We are primarily self-insured with respect to many of our commercial risks and exposures. Based on management's assessment and judgment, we have determined that it is generally more cost effective to self-insure these risks. The risks and exposures we self-insure include, but are not limited to, fire, property and casualty, natural disasters, product defects, political risk, general liability, theft, counterfeits, patent infringement, certain employment practice matters and medical benefits for many of our U.S. employees. Should there be catastrophic loss from events such as fires, explosions, earthquakes, or other natural disasters, among many other risks, or adverse court or similar decisions in any area in which we are self-insured, our financial condition, results of operations, and liquidity may be materially adversely affected.

We may be materially adversely affected by currency fluctuations.

We conduct our manufacturing and other operations in various worldwide locations. A portion of our operating costs and expenses at foreign locations are paid in local currencies. Many of the materials used in our products and much of the manufacturing process for our products are supplied by foreign companies or by our foreign operations, such as our test operations in the Philippines and Thailand. Approximately 89%, 88% and 88% of our net revenues in fiscal years 2019, 2018 and 2017, respectively, were from international sales. Currency exchange fluctuations could decrease revenue and increase our operating costs, the cost of components manufactured abroad, and the cost of our products to foreign customers, or decrease the costs of products produced by our foreign competitors.

Exiting certain product lines or businesses, or restructuring our operations, may adversely affect certain customer relationships and produce results that differ from our intended outcomes.

The nature of our business requires strategic changes from time to time, including restructuring our operations and divesting and consolidating certain product lines and businesses. The sale of facilities, or the exiting of certain product lines or businesses, may adversely affect certain customer relationships, which may have a material adverse effect on our business, financial condition, and results of operations. Additionally, our ability to timely shut down our facilities or otherwise exit product lines and businesses, or to close or consolidate operations, depends on a number of factors, many of which are outside of our control. If we are unable to shut down a facility or exit a product line or business in a timely manner, or to restructure our operations in a manner we deem to be advantageous, this could have a material adverse effect on our business, financial condition, and results of operations. Even if the sale of a facility or divestment is successful, we may face indemnity and other liability claims by the acquirer or other parties.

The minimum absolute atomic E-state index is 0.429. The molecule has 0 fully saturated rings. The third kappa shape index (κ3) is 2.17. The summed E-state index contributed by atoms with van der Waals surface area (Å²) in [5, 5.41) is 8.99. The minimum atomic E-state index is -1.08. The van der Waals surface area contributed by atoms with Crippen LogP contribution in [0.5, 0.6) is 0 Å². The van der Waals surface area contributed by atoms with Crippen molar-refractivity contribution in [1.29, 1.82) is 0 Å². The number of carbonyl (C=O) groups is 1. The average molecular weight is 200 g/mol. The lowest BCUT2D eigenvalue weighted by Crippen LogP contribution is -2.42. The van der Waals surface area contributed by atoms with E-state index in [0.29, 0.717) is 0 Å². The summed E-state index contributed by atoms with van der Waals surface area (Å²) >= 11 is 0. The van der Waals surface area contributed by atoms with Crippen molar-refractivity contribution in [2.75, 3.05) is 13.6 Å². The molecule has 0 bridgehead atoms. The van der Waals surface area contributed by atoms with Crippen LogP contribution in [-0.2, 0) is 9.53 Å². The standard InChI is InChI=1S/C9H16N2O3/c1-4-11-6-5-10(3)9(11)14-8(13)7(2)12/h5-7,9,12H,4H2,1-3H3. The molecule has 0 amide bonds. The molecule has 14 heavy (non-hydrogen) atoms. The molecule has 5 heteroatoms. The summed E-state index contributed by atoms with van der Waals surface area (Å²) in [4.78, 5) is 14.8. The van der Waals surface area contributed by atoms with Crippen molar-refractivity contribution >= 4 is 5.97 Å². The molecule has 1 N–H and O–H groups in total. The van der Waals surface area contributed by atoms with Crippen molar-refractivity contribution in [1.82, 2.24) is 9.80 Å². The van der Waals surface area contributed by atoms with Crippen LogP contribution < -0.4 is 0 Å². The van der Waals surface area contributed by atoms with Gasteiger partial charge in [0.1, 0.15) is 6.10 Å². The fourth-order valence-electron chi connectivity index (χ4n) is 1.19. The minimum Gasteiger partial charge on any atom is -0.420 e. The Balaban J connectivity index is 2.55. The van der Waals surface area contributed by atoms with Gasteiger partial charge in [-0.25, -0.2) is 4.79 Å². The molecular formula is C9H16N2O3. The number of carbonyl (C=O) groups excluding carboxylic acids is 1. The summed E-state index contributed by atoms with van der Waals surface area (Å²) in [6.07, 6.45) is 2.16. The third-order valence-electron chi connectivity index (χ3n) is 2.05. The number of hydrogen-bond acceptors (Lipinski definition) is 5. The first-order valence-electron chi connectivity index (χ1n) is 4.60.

Our stock price may be volatile.

The market price of our common stock may be volatile and subject to wide fluctuations. Fluctuations have occurred and may continue to occur in response to various factors, many of which are beyond our control.

In addition, the market prices of securities of technology companies, including those in the semiconductor industry, generally have been and remain volatile. This volatility has significantly affected the market prices of securities of many technology companies for reasons frequently unrelated to the operating performance of the specific companies. If our actual operating results or future forecasted results do not meet the expectations of securities analysts or investors, who may derive their expectations by extrapolating data from recent historical operating results, the market price of our common stock may decline. Accordingly, you may not be able to resell shares of our common stock at a price equal to or higher than the price you paid for them.